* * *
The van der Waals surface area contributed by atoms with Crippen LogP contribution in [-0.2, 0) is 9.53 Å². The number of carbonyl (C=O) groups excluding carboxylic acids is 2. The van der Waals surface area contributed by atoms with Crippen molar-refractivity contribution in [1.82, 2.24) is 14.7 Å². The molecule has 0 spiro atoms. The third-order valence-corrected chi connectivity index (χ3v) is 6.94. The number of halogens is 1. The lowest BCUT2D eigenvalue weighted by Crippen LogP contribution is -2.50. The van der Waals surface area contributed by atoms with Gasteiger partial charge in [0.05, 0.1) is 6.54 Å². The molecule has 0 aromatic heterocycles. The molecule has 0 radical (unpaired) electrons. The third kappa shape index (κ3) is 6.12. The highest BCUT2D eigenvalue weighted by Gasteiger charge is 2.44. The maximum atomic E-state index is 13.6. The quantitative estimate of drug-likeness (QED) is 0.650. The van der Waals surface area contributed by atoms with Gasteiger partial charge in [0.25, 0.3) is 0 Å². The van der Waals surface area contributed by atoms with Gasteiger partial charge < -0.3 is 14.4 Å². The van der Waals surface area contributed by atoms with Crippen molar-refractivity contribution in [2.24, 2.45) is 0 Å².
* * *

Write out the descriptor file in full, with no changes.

The van der Waals surface area contributed by atoms with Crippen LogP contribution in [-0.2, 0) is 9.53 Å². The number of carbonyl (C=O) groups excluding carboxylic acids is 2. The van der Waals surface area contributed by atoms with Crippen molar-refractivity contribution in [1.82, 2.24) is 14.7 Å². The molecule has 0 spiro atoms. The third-order valence-corrected chi connectivity index (χ3v) is 6.94. The number of halogens is 1. The lowest BCUT2D eigenvalue weighted by Crippen LogP contribution is -2.50. The van der Waals surface area contributed by atoms with Gasteiger partial charge in [0.05, 0.1) is 6.54 Å². The molecule has 0 aromatic heterocycles. The molecule has 0 radical (unpaired) electrons. The third kappa shape index (κ3) is 6.12. The highest BCUT2D eigenvalue weighted by Gasteiger charge is 2.44. The maximum atomic E-state index is 13.6. The quantitative estimate of drug-likeness (QED) is 0.650. The van der Waals surface area contributed by atoms with Gasteiger partial charge in [0.25, 0.3) is 0 Å². The van der Waals surface area contributed by atoms with Gasteiger partial charge < -0.3 is 14.4 Å². The van der Waals surface area contributed by atoms with Crippen molar-refractivity contribution in [2.24, 2.45) is 0 Å².